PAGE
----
Sales and marketing are dependent on the clarity of your message to win mindshare, generate leads; and to engage, diagnose and qualify new opportunities, yet clarity is often an afterthought. 

I was prompted to write this article after a call this week with a technology company based in the Mid-West. This company has World leading technology, great vision and is completely failing in marketing.

They are in the red zone. When you arrive on their Website it is not possible to figure out that they do on the home page. Nor is it possible to figure out what they do by clicking on the CTA. You have to click on the product page to find the description of what they do and it's in 10 point font in the middle of the first paragraph. This is not a joke....this is a disaster.

Why Invest in Message Clarity?

 

Clarity attracts visitors, clarity engages visitors, clarity converts visitors into leads, clarity differentiates, clarity is monetizable, clarity wins new customers, clarity attracts employees, clarity builds mindshare, clarity wins investors, clarity builds market-share. You will see an new and clearer Admarco.net Website in the near future in pursuit of our own message clarity.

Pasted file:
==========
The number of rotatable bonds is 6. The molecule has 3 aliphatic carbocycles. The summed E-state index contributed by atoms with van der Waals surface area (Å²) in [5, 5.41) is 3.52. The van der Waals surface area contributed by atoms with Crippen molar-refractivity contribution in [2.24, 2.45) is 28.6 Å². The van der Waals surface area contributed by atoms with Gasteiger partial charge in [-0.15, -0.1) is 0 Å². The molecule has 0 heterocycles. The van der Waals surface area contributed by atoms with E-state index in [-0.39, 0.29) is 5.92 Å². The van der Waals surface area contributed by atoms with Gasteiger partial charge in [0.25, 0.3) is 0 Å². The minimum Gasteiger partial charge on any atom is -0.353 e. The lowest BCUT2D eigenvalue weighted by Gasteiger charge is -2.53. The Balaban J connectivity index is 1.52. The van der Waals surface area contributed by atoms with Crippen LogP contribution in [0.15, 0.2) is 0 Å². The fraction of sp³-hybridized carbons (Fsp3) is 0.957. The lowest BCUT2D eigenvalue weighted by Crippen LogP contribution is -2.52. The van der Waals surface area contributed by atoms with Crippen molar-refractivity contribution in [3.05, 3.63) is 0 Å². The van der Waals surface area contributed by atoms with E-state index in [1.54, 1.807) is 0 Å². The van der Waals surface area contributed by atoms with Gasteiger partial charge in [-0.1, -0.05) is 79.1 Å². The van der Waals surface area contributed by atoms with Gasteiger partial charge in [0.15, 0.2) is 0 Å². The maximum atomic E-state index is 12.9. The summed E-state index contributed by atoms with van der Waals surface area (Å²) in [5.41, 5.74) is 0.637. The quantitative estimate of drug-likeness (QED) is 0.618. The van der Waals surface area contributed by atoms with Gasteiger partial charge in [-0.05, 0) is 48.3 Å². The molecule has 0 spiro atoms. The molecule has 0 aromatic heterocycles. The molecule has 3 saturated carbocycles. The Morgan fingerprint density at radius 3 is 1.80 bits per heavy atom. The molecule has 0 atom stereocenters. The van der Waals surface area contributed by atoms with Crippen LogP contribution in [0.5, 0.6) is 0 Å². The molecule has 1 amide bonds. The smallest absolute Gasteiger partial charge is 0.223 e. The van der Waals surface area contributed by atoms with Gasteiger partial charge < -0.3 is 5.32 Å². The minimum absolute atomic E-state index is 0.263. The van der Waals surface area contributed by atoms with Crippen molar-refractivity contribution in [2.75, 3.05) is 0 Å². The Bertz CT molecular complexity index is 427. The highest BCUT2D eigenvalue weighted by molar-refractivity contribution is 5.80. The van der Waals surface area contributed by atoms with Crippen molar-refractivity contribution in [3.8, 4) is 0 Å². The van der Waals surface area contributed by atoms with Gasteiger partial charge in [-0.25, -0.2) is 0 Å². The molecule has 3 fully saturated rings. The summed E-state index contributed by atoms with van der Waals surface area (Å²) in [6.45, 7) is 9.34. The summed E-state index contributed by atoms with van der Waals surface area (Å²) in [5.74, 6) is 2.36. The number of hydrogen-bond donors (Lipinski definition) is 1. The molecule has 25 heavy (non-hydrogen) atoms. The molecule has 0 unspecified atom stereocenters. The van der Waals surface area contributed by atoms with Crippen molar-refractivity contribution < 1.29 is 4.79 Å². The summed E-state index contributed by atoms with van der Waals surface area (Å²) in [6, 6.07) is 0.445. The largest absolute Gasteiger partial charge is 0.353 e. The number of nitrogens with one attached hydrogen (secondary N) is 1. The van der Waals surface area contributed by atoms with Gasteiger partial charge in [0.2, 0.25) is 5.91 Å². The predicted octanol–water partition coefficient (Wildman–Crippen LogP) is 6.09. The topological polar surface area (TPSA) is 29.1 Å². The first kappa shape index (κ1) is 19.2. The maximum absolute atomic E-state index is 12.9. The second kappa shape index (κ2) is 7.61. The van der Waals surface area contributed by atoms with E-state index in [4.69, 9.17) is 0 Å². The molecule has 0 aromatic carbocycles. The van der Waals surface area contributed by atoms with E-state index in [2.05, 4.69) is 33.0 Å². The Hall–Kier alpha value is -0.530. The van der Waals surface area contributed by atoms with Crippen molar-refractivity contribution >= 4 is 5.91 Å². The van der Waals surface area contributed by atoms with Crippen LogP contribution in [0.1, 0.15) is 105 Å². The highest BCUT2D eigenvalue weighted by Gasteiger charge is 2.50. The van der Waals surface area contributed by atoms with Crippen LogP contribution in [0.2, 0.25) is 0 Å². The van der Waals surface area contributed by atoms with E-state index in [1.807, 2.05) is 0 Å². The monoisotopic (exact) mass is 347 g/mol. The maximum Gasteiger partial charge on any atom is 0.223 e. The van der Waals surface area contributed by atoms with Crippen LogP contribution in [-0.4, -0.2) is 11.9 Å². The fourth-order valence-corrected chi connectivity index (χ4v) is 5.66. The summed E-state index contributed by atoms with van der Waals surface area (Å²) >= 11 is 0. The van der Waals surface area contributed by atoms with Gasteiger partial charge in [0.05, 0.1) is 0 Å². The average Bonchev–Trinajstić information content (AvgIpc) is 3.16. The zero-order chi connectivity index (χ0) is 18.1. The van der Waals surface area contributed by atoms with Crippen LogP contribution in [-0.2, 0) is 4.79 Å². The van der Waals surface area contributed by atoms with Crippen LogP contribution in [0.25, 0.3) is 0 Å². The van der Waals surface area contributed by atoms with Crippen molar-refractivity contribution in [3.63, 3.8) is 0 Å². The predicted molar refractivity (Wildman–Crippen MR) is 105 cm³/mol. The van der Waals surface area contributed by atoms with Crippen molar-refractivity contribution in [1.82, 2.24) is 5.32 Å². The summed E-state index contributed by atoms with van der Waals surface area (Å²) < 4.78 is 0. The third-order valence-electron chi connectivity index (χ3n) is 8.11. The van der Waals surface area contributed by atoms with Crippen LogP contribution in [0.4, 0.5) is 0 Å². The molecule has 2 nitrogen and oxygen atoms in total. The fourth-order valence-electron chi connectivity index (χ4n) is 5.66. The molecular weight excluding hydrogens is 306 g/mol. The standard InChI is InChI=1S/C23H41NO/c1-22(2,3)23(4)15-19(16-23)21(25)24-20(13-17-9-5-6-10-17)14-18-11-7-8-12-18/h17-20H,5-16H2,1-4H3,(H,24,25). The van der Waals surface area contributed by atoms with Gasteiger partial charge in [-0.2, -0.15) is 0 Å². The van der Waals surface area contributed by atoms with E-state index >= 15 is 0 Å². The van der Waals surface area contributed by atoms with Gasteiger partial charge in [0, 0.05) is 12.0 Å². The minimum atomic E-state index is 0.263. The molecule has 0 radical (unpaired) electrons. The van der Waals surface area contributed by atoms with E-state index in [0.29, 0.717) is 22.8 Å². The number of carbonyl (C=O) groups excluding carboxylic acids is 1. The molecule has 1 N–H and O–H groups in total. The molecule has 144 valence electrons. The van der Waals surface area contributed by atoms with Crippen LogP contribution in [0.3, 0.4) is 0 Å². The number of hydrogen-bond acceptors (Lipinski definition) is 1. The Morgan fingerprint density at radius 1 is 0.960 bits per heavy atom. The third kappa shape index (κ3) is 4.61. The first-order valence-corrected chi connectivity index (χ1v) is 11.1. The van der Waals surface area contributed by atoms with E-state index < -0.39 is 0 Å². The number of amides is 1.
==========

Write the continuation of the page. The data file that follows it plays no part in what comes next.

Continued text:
How do you measure the effectiveness or signal quality of your message for Inbound Marketing purposes?

For radio operators in the military  and other organizations, the signal quality is reported on two scales; the first is for signal strength, and the second for signal clarity. Both these scales range from one to five, where one is the worst and five is the best. The listening station reports these numbers separated with the word "by". "Five by five" therefore means a signal that has excellent strength and perfect clarity — the most understandable signal possible.

This is a good metaphor to explore how well you are communicating over the Internet.

A Guide to the colors

I propose the following as a basis for discussion on the effectiveness of your messaging for Inbound Marketing purposes.